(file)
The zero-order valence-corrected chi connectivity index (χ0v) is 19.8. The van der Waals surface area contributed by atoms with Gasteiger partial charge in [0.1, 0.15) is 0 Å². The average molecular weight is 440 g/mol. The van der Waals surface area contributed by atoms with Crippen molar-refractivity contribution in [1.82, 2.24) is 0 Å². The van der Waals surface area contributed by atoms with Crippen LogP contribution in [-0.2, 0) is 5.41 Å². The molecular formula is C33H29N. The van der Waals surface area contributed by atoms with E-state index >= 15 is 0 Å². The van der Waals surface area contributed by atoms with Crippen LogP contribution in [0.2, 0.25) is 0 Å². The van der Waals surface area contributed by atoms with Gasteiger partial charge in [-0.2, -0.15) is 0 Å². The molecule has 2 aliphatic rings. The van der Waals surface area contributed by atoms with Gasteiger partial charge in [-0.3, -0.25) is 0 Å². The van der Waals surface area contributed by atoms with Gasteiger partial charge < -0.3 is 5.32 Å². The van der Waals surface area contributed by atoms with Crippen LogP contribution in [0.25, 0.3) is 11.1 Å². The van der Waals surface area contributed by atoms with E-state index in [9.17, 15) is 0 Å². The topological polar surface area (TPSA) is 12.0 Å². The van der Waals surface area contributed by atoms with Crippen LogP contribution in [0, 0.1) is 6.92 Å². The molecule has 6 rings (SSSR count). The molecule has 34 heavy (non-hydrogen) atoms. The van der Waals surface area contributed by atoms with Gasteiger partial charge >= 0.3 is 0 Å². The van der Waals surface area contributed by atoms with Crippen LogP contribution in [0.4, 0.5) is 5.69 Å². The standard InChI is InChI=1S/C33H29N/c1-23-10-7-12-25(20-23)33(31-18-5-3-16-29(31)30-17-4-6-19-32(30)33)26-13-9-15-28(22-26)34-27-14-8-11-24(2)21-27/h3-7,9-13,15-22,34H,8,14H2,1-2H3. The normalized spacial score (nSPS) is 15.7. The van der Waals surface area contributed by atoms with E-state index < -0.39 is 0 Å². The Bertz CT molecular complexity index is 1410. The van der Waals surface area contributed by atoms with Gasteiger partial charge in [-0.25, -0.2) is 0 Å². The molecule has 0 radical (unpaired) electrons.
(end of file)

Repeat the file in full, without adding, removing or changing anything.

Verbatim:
The zero-order valence-corrected chi connectivity index (χ0v) is 19.8. The van der Waals surface area contributed by atoms with Gasteiger partial charge in [0.1, 0.15) is 0 Å². The average molecular weight is 440 g/mol. The van der Waals surface area contributed by atoms with Crippen molar-refractivity contribution in [1.82, 2.24) is 0 Å². The van der Waals surface area contributed by atoms with Crippen LogP contribution in [-0.2, 0) is 5.41 Å². The molecular formula is C33H29N. The van der Waals surface area contributed by atoms with E-state index >= 15 is 0 Å². The van der Waals surface area contributed by atoms with Crippen LogP contribution in [0.2, 0.25) is 0 Å². The van der Waals surface area contributed by atoms with Gasteiger partial charge in [-0.2, -0.15) is 0 Å². The molecule has 2 aliphatic rings. The van der Waals surface area contributed by atoms with Gasteiger partial charge in [-0.3, -0.25) is 0 Å². The van der Waals surface area contributed by atoms with Gasteiger partial charge < -0.3 is 5.32 Å². The van der Waals surface area contributed by atoms with Crippen LogP contribution in [0.25, 0.3) is 11.1 Å². The van der Waals surface area contributed by atoms with E-state index in [9.17, 15) is 0 Å². The topological polar surface area (TPSA) is 12.0 Å². The van der Waals surface area contributed by atoms with Crippen LogP contribution in [0, 0.1) is 6.92 Å². The molecule has 6 rings (SSSR count). The molecule has 34 heavy (non-hydrogen) atoms. The van der Waals surface area contributed by atoms with Gasteiger partial charge >= 0.3 is 0 Å². The van der Waals surface area contributed by atoms with Crippen LogP contribution in [0.4, 0.5) is 5.69 Å². The standard InChI is InChI=1S/C33H29N/c1-23-10-7-12-25(20-23)33(31-18-5-3-16-29(31)30-17-4-6-19-32(30)33)26-13-9-15-28(22-26)34-27-14-8-11-24(2)21-27/h3-7,9-13,15-22,34H,8,14H2,1-2H3. The normalized spacial score (nSPS) is 15.7. The van der Waals surface area contributed by atoms with E-state index < -0.39 is 0 Å². The Bertz CT molecular complexity index is 1410. The van der Waals surface area contributed by atoms with Gasteiger partial charge in [-0.25, -0.2) is 0 Å². The molecule has 0 radical (unpaired) electrons.